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more in the driver's seat than people realize. and that restaurants and many other businesses, all these services businesses pay to have ads next to the yelpers, the people that write the reviews. the reviewers cost yelp nothing. i often thought they should merge with grubhub, the delivery system that recently became public to, again, create a seamless app for checking reviews and then getting food delivered. and yes, sorry, that pun was very much intended as grub hub also goes by the name seamless. then the two of them could merge with yahoo where the chairman of yelp sits on the board of directors. however, yelp has no desire to sell, probably no desire to buy grubhub. which could again, be grubhub killers. but the bottom line here is that all of these companies, which happen to be heavily shorted, by the way, by hedge funds are part of the new world where everything is at your fingertips. everywhere you go.
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and as this huge open table premium shows us, all of them are much more valuable than the market thinks they are. stick with cramer! [ applause ] and still to come, ticket to ride? these companies offer plenty of thrills, but only a precious few have what it takes to offer you amusement on wall street. cramer's got the ticket for the tickers that could help your portfolio ride higher for years to come.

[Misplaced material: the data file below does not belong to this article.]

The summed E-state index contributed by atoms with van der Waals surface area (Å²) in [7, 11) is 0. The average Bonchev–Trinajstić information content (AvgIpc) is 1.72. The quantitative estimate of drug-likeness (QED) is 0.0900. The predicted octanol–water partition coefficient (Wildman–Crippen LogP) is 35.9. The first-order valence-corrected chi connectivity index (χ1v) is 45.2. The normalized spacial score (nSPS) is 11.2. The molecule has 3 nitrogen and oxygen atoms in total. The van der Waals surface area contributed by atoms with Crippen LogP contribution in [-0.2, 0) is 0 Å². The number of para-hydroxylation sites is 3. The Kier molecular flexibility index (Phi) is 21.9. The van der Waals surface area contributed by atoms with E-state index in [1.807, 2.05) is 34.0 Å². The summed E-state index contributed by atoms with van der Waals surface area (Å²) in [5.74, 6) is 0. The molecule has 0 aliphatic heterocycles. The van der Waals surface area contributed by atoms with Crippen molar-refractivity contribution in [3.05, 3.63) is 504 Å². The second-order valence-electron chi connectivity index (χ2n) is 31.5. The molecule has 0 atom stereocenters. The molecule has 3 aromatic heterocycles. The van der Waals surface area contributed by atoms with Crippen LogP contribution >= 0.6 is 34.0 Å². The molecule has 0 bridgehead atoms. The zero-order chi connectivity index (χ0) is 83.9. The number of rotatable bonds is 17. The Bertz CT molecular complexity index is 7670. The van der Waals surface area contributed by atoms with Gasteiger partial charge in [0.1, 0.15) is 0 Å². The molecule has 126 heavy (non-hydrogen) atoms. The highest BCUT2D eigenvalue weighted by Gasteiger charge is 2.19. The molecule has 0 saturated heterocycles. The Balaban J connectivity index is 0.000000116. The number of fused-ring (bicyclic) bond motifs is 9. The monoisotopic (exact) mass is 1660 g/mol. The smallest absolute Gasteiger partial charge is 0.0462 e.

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[ cheers and applause ] with the price of oil moving relentlessly higher, and yes, i still believe it could climb another 10 bucks from here because the sectarian civil war in iraq could really put a dent in that country's bountiful production. i think it's time to start looking for opportunities on real weakness from here. yes, starting next week, i'm not talking about companies that actually benefit from rising oil prices. and you know all of those, the oil producers like eog, apache, continental resources. you know i like those so much. i mean stocks that can get slammed as we realize the price at the pump is headed higher but deserve to be bought into any